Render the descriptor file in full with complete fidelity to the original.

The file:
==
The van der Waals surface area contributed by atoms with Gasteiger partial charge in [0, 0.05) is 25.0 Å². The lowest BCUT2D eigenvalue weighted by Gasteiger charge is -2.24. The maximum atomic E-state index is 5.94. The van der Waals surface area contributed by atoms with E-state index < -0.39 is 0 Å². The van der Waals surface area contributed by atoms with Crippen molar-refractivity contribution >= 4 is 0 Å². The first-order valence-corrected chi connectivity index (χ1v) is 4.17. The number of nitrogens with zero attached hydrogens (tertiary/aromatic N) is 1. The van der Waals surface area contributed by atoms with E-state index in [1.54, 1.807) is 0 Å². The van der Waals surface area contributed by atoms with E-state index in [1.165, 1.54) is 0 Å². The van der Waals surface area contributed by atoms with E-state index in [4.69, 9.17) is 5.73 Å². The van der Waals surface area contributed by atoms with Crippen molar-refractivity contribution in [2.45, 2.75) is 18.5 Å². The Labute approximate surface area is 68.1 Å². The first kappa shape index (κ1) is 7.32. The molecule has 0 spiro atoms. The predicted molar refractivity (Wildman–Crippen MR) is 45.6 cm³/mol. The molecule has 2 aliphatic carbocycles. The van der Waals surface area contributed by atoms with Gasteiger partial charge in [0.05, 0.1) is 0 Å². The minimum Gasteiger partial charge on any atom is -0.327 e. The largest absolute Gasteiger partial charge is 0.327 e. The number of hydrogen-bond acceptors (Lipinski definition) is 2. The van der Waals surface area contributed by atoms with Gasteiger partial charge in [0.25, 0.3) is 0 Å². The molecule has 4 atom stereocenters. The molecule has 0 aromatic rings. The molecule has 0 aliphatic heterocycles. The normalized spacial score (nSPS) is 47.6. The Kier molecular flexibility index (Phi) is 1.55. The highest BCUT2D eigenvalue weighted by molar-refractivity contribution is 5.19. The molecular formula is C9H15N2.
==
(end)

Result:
The van der Waals surface area contributed by atoms with Gasteiger partial charge in [0, 0.05) is 25.0 Å². The lowest BCUT2D eigenvalue weighted by Gasteiger charge is -2.24. The maximum atomic E-state index is 5.94. The van der Waals surface area contributed by atoms with E-state index < -0.39 is 0 Å². The van der Waals surface area contributed by atoms with Crippen molar-refractivity contribution >= 4 is 0 Å². The first-order valence-corrected chi connectivity index (χ1v) is 4.17. The number of nitrogens with zero attached hydrogens (tertiary/aromatic N) is 1. The van der Waals surface area contributed by atoms with E-state index in [1.54, 1.807) is 0 Å². The van der Waals surface area contributed by atoms with E-state index in [1.165, 1.54) is 0 Å². The van der Waals surface area contributed by atoms with E-state index in [4.69, 9.17) is 5.73 Å². The van der Waals surface area contributed by atoms with Crippen molar-refractivity contribution in [2.45, 2.75) is 18.5 Å². The Labute approximate surface area is 68.1 Å². The first kappa shape index (κ1) is 7.32. The molecule has 0 spiro atoms. The predicted molar refractivity (Wildman–Crippen MR) is 45.6 cm³/mol. The molecule has 2 aliphatic carbocycles. The van der Waals surface area contributed by atoms with Gasteiger partial charge in [0.05, 0.1) is 0 Å². The minimum Gasteiger partial charge on any atom is -0.327 e. The largest absolute Gasteiger partial charge is 0.327 e. The number of hydrogen-bond acceptors (Lipinski definition) is 2. The van der Waals surface area contributed by atoms with Gasteiger partial charge in [0.25, 0.3) is 0 Å². The molecule has 4 atom stereocenters. The molecule has 0 aromatic rings. The molecule has 0 aliphatic heterocycles. The normalized spacial score (nSPS) is 47.6. The Kier molecular flexibility index (Phi) is 1.55. The highest BCUT2D eigenvalue weighted by molar-refractivity contribution is 5.19. The molecular formula is C9H15N2.